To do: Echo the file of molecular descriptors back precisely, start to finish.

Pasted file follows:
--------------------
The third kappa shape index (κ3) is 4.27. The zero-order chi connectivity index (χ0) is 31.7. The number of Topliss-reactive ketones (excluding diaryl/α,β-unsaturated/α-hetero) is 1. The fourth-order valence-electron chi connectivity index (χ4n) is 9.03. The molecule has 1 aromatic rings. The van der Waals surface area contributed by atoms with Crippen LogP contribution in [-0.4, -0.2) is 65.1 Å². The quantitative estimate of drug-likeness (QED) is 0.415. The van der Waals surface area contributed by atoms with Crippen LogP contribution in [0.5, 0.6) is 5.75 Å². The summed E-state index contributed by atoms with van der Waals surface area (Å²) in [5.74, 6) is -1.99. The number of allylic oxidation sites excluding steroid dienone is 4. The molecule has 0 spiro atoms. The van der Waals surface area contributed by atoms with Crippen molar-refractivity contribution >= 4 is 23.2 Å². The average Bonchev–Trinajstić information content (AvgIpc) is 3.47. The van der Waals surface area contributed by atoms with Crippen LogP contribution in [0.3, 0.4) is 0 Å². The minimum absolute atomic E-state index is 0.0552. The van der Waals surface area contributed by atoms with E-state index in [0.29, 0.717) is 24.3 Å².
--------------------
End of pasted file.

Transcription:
The third kappa shape index (κ3) is 4.27. The zero-order chi connectivity index (χ0) is 31.7. The number of Topliss-reactive ketones (excluding diaryl/α,β-unsaturated/α-hetero) is 1. The fourth-order valence-electron chi connectivity index (χ4n) is 9.03. The molecule has 1 aromatic rings. The van der Waals surface area contributed by atoms with Crippen LogP contribution in [-0.4, -0.2) is 65.1 Å². The quantitative estimate of drug-likeness (QED) is 0.415. The van der Waals surface area contributed by atoms with Crippen LogP contribution in [0.5, 0.6) is 5.75 Å². The summed E-state index contributed by atoms with van der Waals surface area (Å²) in [5.74, 6) is -1.99. The number of allylic oxidation sites excluding steroid dienone is 4. The molecule has 0 spiro atoms. The van der Waals surface area contributed by atoms with Crippen molar-refractivity contribution >= 4 is 23.2 Å². The average Bonchev–Trinajstić information content (AvgIpc) is 3.47. The van der Waals surface area contributed by atoms with Crippen LogP contribution in [0.3, 0.4) is 0 Å². The minimum absolute atomic E-state index is 0.0552. The van der Waals surface area contributed by atoms with E-state index in [0.29, 0.717) is 24.3 Å².